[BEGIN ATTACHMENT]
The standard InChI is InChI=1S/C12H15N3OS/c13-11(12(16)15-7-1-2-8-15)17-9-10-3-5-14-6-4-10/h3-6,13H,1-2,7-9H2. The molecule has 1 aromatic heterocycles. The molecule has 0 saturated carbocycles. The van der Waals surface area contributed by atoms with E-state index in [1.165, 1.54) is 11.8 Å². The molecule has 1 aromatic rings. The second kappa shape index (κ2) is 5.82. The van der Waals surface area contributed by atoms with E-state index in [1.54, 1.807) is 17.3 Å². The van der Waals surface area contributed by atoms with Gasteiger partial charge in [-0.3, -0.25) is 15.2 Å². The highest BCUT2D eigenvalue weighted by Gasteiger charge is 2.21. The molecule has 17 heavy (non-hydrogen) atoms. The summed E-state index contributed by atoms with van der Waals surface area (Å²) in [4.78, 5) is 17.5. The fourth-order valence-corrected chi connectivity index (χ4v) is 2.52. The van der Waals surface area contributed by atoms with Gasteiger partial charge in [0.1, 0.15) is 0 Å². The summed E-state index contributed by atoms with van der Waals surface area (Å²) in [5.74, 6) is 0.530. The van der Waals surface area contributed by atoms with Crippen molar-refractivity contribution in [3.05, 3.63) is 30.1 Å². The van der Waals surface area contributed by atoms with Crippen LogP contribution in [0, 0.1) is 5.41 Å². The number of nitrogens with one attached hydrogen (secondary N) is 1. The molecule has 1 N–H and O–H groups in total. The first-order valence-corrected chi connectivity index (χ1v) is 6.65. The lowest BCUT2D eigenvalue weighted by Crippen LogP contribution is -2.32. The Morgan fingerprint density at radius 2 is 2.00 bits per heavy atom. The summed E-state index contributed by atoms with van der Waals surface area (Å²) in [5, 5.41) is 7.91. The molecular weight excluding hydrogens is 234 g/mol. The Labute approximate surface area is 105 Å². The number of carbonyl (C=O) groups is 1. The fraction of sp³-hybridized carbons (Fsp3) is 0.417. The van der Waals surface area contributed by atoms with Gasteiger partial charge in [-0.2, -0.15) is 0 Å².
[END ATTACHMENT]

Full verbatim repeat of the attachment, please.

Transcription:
The standard InChI is InChI=1S/C12H15N3OS/c13-11(12(16)15-7-1-2-8-15)17-9-10-3-5-14-6-4-10/h3-6,13H,1-2,7-9H2. The molecule has 1 aromatic heterocycles. The molecule has 0 saturated carbocycles. The van der Waals surface area contributed by atoms with E-state index in [1.165, 1.54) is 11.8 Å². The molecule has 1 aromatic rings. The second kappa shape index (κ2) is 5.82. The van der Waals surface area contributed by atoms with E-state index in [1.54, 1.807) is 17.3 Å². The van der Waals surface area contributed by atoms with Gasteiger partial charge in [-0.3, -0.25) is 15.2 Å². The highest BCUT2D eigenvalue weighted by Gasteiger charge is 2.21. The molecule has 17 heavy (non-hydrogen) atoms. The summed E-state index contributed by atoms with van der Waals surface area (Å²) in [4.78, 5) is 17.5. The fourth-order valence-corrected chi connectivity index (χ4v) is 2.52. The van der Waals surface area contributed by atoms with Gasteiger partial charge in [0.1, 0.15) is 0 Å². The summed E-state index contributed by atoms with van der Waals surface area (Å²) in [5.74, 6) is 0.530. The van der Waals surface area contributed by atoms with Crippen molar-refractivity contribution in [3.05, 3.63) is 30.1 Å². The van der Waals surface area contributed by atoms with Crippen LogP contribution in [0, 0.1) is 5.41 Å². The number of nitrogens with one attached hydrogen (secondary N) is 1. The molecule has 1 N–H and O–H groups in total. The first-order valence-corrected chi connectivity index (χ1v) is 6.65. The lowest BCUT2D eigenvalue weighted by Crippen LogP contribution is -2.32. The Morgan fingerprint density at radius 2 is 2.00 bits per heavy atom. The summed E-state index contributed by atoms with van der Waals surface area (Å²) in [5, 5.41) is 7.91. The molecular weight excluding hydrogens is 234 g/mol. The Labute approximate surface area is 105 Å². The number of carbonyl (C=O) groups is 1. The fraction of sp³-hybridized carbons (Fsp3) is 0.417. The van der Waals surface area contributed by atoms with Gasteiger partial charge in [-0.2, -0.15) is 0 Å².